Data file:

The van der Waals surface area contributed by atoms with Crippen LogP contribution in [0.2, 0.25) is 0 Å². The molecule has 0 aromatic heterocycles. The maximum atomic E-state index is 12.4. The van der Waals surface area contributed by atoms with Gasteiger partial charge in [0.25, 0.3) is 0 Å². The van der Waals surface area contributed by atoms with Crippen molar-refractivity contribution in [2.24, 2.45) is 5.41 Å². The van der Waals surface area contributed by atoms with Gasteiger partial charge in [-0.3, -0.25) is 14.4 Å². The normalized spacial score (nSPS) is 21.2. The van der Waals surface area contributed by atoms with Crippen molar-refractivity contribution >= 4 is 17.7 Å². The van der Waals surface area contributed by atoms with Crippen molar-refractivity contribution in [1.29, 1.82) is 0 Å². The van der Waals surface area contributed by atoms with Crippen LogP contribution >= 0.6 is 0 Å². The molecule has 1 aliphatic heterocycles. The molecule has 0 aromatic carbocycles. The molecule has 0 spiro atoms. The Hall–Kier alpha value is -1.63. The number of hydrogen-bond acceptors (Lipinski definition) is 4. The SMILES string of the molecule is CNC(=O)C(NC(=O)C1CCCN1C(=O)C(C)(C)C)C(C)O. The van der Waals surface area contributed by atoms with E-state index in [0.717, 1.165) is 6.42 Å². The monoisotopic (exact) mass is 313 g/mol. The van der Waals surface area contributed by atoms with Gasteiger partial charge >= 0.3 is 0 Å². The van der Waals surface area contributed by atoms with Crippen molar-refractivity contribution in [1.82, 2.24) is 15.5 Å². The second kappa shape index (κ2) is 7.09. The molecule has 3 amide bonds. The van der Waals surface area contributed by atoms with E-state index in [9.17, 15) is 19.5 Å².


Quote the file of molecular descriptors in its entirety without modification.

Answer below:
The van der Waals surface area contributed by atoms with Crippen LogP contribution in [0.2, 0.25) is 0 Å². The molecule has 0 aromatic heterocycles. The maximum atomic E-state index is 12.4. The van der Waals surface area contributed by atoms with Gasteiger partial charge in [0.25, 0.3) is 0 Å². The van der Waals surface area contributed by atoms with Crippen molar-refractivity contribution in [2.24, 2.45) is 5.41 Å². The van der Waals surface area contributed by atoms with Gasteiger partial charge in [-0.3, -0.25) is 14.4 Å². The normalized spacial score (nSPS) is 21.2. The van der Waals surface area contributed by atoms with Crippen molar-refractivity contribution >= 4 is 17.7 Å². The van der Waals surface area contributed by atoms with Crippen molar-refractivity contribution in [1.29, 1.82) is 0 Å². The van der Waals surface area contributed by atoms with Crippen LogP contribution >= 0.6 is 0 Å². The molecule has 1 aliphatic heterocycles. The molecule has 0 aromatic carbocycles. The molecule has 0 spiro atoms. The Hall–Kier alpha value is -1.63. The number of hydrogen-bond acceptors (Lipinski definition) is 4. The SMILES string of the molecule is CNC(=O)C(NC(=O)C1CCCN1C(=O)C(C)(C)C)C(C)O. The van der Waals surface area contributed by atoms with E-state index in [0.717, 1.165) is 6.42 Å². The monoisotopic (exact) mass is 313 g/mol. The van der Waals surface area contributed by atoms with Gasteiger partial charge >= 0.3 is 0 Å². The van der Waals surface area contributed by atoms with Crippen molar-refractivity contribution in [1.82, 2.24) is 15.5 Å². The second kappa shape index (κ2) is 7.09. The molecule has 3 amide bonds. The van der Waals surface area contributed by atoms with E-state index in [9.17, 15) is 19.5 Å².